They know that better than I know that. So when I was talking to them, I was sort of feebly saying, “We want to try to encourage people to be even more diligent about hand-washing, etc., etc.” They were, like, “O.K., we don’t have our own cleaning supplies.” They can’t wipe down their own surfaces. They have to wait for someone to come in and do that for them.

Visits were cut off, which was an important public-health intervention that only under the most extraordinary circumstances would I be supportive of. But there aren’t yet alternatives for people to be able to connect with their communities, and it’s the most stressful time for both them and their family. There are one or two phones in a lot of these areas, and these men are lining up to use them and all touching the same phone receiver.

Does anything happen to the phone receiver between each caller?

In theory, we should be wiping that down. But does it happen consistently? And are there supplies readily available that can be easily replenished if they run out? That is the kind of thing that jail is not great at on the best of days.

Earlier this week, you and some of your fellow-doctors on Rikers took to Twitter to urge officials to shrink the city’s jail population. Activists and public defenders had made the same arguments, but for medical staff on Rikers to push for this publicly seemed unprecedented. What prompted you to speak out?

We have been having incredibly sober conversations for weeks about what to do. And we started, behind the scenes, sort of pushing where we could. And as time has gone on and the crisis has escalated, we have, I think, as a group, come to a place where we have thought that the moral calculus has changed and our voices needed to be heard on this issue. It’s totally unprecedented for any of us to speak publicly about our work this way. It’s an absolute reflection of the degree of concern that we all share.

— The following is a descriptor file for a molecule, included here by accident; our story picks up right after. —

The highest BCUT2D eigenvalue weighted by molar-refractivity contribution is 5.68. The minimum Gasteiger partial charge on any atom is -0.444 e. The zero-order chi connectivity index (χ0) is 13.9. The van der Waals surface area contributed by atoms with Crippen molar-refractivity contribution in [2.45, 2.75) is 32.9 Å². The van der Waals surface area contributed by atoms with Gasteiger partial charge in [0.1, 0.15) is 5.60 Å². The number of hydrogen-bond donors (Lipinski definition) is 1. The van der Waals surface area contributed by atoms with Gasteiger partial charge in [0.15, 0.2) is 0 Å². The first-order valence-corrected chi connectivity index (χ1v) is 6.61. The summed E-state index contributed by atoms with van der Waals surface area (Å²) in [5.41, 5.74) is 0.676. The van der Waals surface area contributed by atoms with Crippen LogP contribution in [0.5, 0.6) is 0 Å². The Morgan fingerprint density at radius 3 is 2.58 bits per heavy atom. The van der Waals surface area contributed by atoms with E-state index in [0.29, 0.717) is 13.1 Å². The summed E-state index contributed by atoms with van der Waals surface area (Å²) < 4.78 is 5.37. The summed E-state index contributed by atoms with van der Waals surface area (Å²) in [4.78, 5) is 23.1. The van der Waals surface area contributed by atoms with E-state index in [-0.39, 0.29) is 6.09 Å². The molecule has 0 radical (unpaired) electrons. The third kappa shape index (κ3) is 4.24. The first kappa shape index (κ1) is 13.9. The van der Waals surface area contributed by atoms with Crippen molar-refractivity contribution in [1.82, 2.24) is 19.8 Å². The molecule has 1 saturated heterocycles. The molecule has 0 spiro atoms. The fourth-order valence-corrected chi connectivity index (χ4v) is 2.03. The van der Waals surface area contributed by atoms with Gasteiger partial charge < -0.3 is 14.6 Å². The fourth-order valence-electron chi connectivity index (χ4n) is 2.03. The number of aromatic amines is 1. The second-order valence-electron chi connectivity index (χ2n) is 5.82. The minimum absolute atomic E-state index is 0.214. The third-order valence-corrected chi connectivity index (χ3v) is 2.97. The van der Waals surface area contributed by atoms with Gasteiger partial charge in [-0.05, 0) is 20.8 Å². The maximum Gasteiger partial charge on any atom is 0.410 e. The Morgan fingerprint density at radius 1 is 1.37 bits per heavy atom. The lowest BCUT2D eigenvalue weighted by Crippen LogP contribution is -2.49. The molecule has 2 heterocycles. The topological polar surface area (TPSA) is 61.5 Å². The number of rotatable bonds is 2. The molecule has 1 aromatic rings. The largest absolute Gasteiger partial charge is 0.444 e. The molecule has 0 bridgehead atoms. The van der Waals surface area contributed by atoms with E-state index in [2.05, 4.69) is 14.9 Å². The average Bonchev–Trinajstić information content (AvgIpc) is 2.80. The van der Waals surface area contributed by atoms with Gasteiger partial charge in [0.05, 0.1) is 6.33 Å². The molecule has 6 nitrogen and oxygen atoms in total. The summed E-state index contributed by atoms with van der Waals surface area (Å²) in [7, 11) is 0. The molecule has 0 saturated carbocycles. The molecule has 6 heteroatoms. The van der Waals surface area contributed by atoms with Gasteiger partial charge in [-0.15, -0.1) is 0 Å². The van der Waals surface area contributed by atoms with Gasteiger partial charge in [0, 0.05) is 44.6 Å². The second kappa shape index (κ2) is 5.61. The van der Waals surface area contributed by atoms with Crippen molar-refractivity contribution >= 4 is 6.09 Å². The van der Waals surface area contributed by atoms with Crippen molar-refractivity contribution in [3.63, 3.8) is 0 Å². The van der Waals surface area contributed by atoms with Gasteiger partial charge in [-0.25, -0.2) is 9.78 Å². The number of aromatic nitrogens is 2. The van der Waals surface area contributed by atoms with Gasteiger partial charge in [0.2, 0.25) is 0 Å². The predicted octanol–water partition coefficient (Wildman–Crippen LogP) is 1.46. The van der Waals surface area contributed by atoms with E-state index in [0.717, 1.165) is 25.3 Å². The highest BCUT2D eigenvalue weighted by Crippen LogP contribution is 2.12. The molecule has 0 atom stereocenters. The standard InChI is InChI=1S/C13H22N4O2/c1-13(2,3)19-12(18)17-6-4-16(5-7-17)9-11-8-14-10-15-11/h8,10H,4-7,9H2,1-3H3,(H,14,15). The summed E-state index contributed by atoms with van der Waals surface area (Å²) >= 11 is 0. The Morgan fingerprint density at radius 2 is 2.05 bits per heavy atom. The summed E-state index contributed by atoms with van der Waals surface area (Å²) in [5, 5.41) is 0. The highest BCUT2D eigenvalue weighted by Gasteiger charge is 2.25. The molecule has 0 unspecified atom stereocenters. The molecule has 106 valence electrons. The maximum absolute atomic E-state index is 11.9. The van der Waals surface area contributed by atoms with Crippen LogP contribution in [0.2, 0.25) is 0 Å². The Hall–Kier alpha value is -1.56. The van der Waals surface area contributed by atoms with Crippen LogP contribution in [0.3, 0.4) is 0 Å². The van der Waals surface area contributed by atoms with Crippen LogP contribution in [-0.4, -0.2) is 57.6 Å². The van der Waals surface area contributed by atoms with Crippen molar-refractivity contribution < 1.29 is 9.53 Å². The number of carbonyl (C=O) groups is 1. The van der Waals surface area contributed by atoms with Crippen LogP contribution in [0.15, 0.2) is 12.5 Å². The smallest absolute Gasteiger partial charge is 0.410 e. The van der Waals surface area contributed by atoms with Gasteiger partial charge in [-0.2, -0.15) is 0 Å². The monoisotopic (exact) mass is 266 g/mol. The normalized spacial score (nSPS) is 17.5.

Depopulating in this case is not letting a dozen guys out or two dozen guys out. It means pushing as hard as possible for hundreds of people to get out so that the jail population is decreased enough that you don’t just benefit the people who are released but you also benefit those who are left behind—and the staff who take care of them and the officers who take care of them.

How did you find out that an individual on Rikers had been infected with the coronavirus?

My general understanding is he was in G.P. He self-reported some symptoms. He was immediately isolated, masked, taken to the C.D.U., tested, cared for in the C.D.U., which is appropriate for him. He’s not unstable. He doesn’t need to be in the hospital. I think his symptoms were not that severe, but then the test came back positive.

What are you most worried about happening in the weeks and months ahead?

I have been kept awake at night every night for the last two weeks, incredibly anxious about viral spread throughout the jails that makes many people sick at one time. It’s a microcosm of what we’re worried about in society. Too many people get sick at one time. It overwhelms our capacity to take care of them. It penetrates the bubble wrap, and my guys who are at high risk start getting sick. That really overwhelms our capacity to take care of them on the island, and they end up going to the hospitals that are already overwhelmed.